In his thought-provoking book, Self-Insight: Roadblocks and Detours on the Path to Knowing Thyself (Essays in Social Psychology), David Dunning describes a very interesting study that compared two classrooms of fifth graders. One class received several messages about the importance of not littering. The other class was told that it was a very neat and tidy class – the janitor told the class they were neatest class in the school, the teacher remarked on it, etc. It turns out that the second approach was much more effective in prompting the children not to litter.
Other studies, too, confirm that when people are labeled as kind and generous, they increase their pro-social behavior.
Reading this reminded me of something that civil-rights adviser Harris Wofford observed about President Kennedy, in his book Of Kennedys and Kings. Although some of his advisers urged him to take more vigorous action for civil rights, Kennedy hesitated to get too far ahead of the country; at the same time, Wofford observed: “Our best ally (and defense) was his own self-image; he saw himself as a strong President, open to criticism and prepared to give courageous moral leadership.”
I’ve been trying to figure out how to apply this observation in my own life, to help foster “pro-social behavior” in my husband and children. It’s more fun to praise than to nag, that’s for sure.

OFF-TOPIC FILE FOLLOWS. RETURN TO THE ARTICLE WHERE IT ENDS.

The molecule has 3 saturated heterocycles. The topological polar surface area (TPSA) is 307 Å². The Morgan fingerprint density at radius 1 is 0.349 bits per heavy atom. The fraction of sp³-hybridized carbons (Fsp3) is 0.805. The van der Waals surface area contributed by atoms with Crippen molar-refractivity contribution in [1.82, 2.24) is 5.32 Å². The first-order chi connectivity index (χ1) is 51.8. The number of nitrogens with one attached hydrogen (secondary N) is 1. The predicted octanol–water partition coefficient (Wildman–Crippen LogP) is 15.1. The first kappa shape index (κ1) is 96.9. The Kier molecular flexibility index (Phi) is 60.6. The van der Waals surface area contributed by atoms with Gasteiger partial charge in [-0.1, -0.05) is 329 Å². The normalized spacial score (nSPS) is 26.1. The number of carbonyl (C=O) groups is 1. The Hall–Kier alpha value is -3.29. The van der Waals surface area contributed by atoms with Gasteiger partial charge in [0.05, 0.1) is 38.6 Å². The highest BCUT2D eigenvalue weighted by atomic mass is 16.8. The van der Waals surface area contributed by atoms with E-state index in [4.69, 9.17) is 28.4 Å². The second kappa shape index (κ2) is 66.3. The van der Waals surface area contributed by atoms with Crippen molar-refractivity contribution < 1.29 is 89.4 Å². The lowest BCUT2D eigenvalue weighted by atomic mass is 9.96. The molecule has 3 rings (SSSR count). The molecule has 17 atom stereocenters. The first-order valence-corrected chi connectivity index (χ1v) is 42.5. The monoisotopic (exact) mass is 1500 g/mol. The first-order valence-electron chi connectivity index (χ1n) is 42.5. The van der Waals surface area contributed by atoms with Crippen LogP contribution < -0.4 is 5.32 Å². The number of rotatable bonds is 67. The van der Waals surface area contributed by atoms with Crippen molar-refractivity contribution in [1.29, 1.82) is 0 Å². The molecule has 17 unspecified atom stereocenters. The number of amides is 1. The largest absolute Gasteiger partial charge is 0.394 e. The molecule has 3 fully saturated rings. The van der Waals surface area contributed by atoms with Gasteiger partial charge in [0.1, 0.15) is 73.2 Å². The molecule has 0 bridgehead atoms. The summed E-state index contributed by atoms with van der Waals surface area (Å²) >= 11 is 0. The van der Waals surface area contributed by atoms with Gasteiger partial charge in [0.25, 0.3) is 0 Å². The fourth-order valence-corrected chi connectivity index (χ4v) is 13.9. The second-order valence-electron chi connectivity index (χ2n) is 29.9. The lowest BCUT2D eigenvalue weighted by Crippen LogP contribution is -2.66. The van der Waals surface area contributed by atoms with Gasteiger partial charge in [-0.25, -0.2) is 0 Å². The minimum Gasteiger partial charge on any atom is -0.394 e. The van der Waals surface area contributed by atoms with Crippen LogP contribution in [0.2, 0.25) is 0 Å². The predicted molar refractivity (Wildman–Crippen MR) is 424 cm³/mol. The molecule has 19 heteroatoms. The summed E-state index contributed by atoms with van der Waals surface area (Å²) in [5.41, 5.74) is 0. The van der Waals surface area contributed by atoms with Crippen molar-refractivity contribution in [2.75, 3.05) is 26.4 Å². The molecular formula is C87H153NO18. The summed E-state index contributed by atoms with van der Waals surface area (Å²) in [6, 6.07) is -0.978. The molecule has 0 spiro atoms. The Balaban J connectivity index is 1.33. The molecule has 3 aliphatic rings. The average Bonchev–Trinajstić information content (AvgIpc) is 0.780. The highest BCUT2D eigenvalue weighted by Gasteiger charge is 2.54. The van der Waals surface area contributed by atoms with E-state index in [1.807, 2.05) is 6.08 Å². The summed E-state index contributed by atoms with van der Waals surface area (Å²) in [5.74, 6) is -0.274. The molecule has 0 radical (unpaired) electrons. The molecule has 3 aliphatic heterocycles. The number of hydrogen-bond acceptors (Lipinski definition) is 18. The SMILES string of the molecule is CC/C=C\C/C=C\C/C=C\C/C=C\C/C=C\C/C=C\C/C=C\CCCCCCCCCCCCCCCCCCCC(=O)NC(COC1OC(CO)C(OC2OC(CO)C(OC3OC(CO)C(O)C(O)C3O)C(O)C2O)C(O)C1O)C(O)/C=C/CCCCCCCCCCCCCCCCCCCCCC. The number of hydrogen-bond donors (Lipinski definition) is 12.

As a consequence, I’ve been making more of an effort to say things like, “You’re so independent and responsible to get dressed all by yourself this morning, right down to your shoes and socks!” “You’re so conscientious; I didn’t need to say a word about homework, you just went ahead and finished it off.” “You’re so great at finding dinner recipes that we all love — ones that are also very healthy.”
When we’re reminded of what we’re doing right, and when we realize that right action is noticed and appreciated (because practically all of us want those gold stars!), we’re encouraged to keep it up.
Have you noticed this tendency — either in yourself or in the people around you?
* Crazy fact! It turns out that Amazon keeps track every time someone highlights a passage from a book on a Kindle! Yes, if you’ve highlighted a sentence on your Kindle, Amazon knows. I find this slightly unsettling, but also very fun, because it turns out that The Happiness Project is #12 in the Most highlighted books of all time. It also shows what passages are most often highlighted, which was fascinating to me — for my own book, and for other books as well.